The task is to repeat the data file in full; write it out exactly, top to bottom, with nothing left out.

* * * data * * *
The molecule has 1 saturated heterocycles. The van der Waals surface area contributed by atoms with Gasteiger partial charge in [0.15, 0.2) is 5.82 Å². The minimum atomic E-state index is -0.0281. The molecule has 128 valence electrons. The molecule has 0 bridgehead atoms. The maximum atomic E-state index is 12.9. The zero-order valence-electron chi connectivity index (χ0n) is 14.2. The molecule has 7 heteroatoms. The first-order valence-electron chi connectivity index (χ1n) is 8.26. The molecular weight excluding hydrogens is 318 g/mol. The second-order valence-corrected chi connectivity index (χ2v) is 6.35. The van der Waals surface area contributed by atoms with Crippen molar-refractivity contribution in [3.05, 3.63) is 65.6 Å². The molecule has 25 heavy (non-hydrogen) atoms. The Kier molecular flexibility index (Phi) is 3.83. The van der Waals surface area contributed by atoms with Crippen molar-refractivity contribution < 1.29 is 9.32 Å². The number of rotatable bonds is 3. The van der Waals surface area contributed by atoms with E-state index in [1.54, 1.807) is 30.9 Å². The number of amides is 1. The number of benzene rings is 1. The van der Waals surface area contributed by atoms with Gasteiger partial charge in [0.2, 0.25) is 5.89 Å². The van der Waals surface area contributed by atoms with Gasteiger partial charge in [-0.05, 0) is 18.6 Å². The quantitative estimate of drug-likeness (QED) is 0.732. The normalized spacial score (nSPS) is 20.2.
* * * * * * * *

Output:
The molecule has 1 saturated heterocycles. The van der Waals surface area contributed by atoms with Gasteiger partial charge in [0.15, 0.2) is 5.82 Å². The minimum atomic E-state index is -0.0281. The molecule has 128 valence electrons. The molecule has 0 bridgehead atoms. The maximum atomic E-state index is 12.9. The zero-order valence-electron chi connectivity index (χ0n) is 14.2. The molecule has 7 heteroatoms. The first-order valence-electron chi connectivity index (χ1n) is 8.26. The molecular weight excluding hydrogens is 318 g/mol. The second-order valence-corrected chi connectivity index (χ2v) is 6.35. The van der Waals surface area contributed by atoms with Crippen molar-refractivity contribution in [3.05, 3.63) is 65.6 Å². The molecule has 25 heavy (non-hydrogen) atoms. The Kier molecular flexibility index (Phi) is 3.83. The van der Waals surface area contributed by atoms with Crippen molar-refractivity contribution < 1.29 is 9.32 Å². The number of rotatable bonds is 3. The van der Waals surface area contributed by atoms with E-state index in [1.54, 1.807) is 30.9 Å². The number of amides is 1. The number of benzene rings is 1. The van der Waals surface area contributed by atoms with Gasteiger partial charge in [0.2, 0.25) is 5.89 Å². The van der Waals surface area contributed by atoms with Gasteiger partial charge in [-0.05, 0) is 18.6 Å². The quantitative estimate of drug-likeness (QED) is 0.732. The normalized spacial score (nSPS) is 20.2.